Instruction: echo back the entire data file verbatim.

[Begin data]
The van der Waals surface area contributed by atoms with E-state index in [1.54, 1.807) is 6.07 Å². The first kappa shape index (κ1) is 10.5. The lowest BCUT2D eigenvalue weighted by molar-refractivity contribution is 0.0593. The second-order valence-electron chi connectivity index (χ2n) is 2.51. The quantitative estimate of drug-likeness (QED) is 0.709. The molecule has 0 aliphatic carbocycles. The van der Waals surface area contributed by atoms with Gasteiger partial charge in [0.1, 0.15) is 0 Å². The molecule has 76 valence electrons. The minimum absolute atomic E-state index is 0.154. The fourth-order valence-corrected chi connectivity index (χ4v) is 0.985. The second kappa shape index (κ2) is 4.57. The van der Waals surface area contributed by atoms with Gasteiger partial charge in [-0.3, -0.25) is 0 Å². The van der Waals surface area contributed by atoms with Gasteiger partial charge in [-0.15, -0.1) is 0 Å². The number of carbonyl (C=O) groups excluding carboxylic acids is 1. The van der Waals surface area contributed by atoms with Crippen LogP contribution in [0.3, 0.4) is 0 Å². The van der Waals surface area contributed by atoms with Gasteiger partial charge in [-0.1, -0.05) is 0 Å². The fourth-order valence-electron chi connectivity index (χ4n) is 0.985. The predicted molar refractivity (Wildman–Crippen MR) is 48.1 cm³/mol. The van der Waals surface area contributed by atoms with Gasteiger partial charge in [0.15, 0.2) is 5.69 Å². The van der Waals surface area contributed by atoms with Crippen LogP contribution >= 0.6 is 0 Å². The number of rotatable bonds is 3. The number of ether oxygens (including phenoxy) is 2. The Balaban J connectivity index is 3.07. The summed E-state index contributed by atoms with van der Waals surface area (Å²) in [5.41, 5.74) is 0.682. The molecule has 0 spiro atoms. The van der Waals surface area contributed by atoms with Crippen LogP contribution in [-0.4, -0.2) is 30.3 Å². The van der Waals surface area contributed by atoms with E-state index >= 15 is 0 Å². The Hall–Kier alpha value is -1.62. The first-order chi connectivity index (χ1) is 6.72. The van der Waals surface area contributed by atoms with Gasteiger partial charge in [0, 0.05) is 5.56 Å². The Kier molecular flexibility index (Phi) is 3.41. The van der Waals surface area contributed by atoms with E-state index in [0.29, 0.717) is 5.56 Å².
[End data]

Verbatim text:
The van der Waals surface area contributed by atoms with E-state index in [1.54, 1.807) is 6.07 Å². The first kappa shape index (κ1) is 10.5. The lowest BCUT2D eigenvalue weighted by molar-refractivity contribution is 0.0593. The second-order valence-electron chi connectivity index (χ2n) is 2.51. The quantitative estimate of drug-likeness (QED) is 0.709. The molecule has 0 aliphatic carbocycles. The van der Waals surface area contributed by atoms with Gasteiger partial charge in [0.1, 0.15) is 0 Å². The molecule has 76 valence electrons. The minimum absolute atomic E-state index is 0.154. The fourth-order valence-corrected chi connectivity index (χ4v) is 0.985. The second kappa shape index (κ2) is 4.57. The van der Waals surface area contributed by atoms with Gasteiger partial charge in [-0.3, -0.25) is 0 Å². The van der Waals surface area contributed by atoms with Gasteiger partial charge in [-0.15, -0.1) is 0 Å². The number of carbonyl (C=O) groups excluding carboxylic acids is 1. The van der Waals surface area contributed by atoms with Crippen LogP contribution in [0.3, 0.4) is 0 Å². The van der Waals surface area contributed by atoms with Gasteiger partial charge in [-0.1, -0.05) is 0 Å². The fourth-order valence-electron chi connectivity index (χ4n) is 0.985. The predicted molar refractivity (Wildman–Crippen MR) is 48.1 cm³/mol. The van der Waals surface area contributed by atoms with Gasteiger partial charge in [0.15, 0.2) is 5.69 Å². The van der Waals surface area contributed by atoms with Crippen LogP contribution >= 0.6 is 0 Å². The number of rotatable bonds is 3. The number of ether oxygens (including phenoxy) is 2. The Balaban J connectivity index is 3.07. The summed E-state index contributed by atoms with van der Waals surface area (Å²) in [5.41, 5.74) is 0.682. The molecule has 0 spiro atoms. The van der Waals surface area contributed by atoms with Crippen LogP contribution in [-0.4, -0.2) is 30.3 Å². The van der Waals surface area contributed by atoms with E-state index >= 15 is 0 Å². The Hall–Kier alpha value is -1.62. The first-order chi connectivity index (χ1) is 6.72. The van der Waals surface area contributed by atoms with Gasteiger partial charge in [0, 0.05) is 5.56 Å². The Kier molecular flexibility index (Phi) is 3.41. The van der Waals surface area contributed by atoms with E-state index in [0.29, 0.717) is 5.56 Å².